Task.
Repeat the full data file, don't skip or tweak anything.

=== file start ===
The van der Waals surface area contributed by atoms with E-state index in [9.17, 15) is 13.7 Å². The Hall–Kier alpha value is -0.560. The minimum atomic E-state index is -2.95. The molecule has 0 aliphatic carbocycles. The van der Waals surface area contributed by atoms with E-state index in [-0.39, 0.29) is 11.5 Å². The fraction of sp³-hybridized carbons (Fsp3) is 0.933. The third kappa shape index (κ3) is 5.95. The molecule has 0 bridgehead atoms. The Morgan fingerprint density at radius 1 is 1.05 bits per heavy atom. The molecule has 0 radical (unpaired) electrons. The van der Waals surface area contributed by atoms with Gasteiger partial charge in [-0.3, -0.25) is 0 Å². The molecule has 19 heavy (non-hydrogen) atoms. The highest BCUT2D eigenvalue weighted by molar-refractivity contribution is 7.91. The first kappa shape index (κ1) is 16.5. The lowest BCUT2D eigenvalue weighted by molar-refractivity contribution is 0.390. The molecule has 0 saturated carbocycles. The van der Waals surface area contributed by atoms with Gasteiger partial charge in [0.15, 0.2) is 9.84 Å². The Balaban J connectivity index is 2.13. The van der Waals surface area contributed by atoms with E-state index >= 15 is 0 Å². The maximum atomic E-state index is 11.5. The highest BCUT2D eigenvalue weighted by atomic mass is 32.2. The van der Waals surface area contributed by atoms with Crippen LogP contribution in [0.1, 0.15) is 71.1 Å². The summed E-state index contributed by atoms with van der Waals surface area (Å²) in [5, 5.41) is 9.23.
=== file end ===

The van der Waals surface area contributed by atoms with E-state index in [9.17, 15) is 13.7 Å². The Hall–Kier alpha value is -0.560. The minimum atomic E-state index is -2.95. The molecule has 0 aliphatic carbocycles. The van der Waals surface area contributed by atoms with E-state index in [-0.39, 0.29) is 11.5 Å². The fraction of sp³-hybridized carbons (Fsp3) is 0.933. The third kappa shape index (κ3) is 5.95. The molecule has 0 bridgehead atoms. The Morgan fingerprint density at radius 1 is 1.05 bits per heavy atom. The molecule has 0 radical (unpaired) electrons. The van der Waals surface area contributed by atoms with Gasteiger partial charge in [-0.3, -0.25) is 0 Å². The molecule has 19 heavy (non-hydrogen) atoms. The highest BCUT2D eigenvalue weighted by molar-refractivity contribution is 7.91. The first kappa shape index (κ1) is 16.5. The lowest BCUT2D eigenvalue weighted by molar-refractivity contribution is 0.390. The molecule has 0 saturated carbocycles. The van der Waals surface area contributed by atoms with Gasteiger partial charge in [0.15, 0.2) is 9.84 Å². The Balaban J connectivity index is 2.13. The van der Waals surface area contributed by atoms with E-state index >= 15 is 0 Å². The maximum atomic E-state index is 11.5. The highest BCUT2D eigenvalue weighted by atomic mass is 32.2. The van der Waals surface area contributed by atoms with Crippen LogP contribution in [0.1, 0.15) is 71.1 Å². The summed E-state index contributed by atoms with van der Waals surface area (Å²) in [5, 5.41) is 9.23.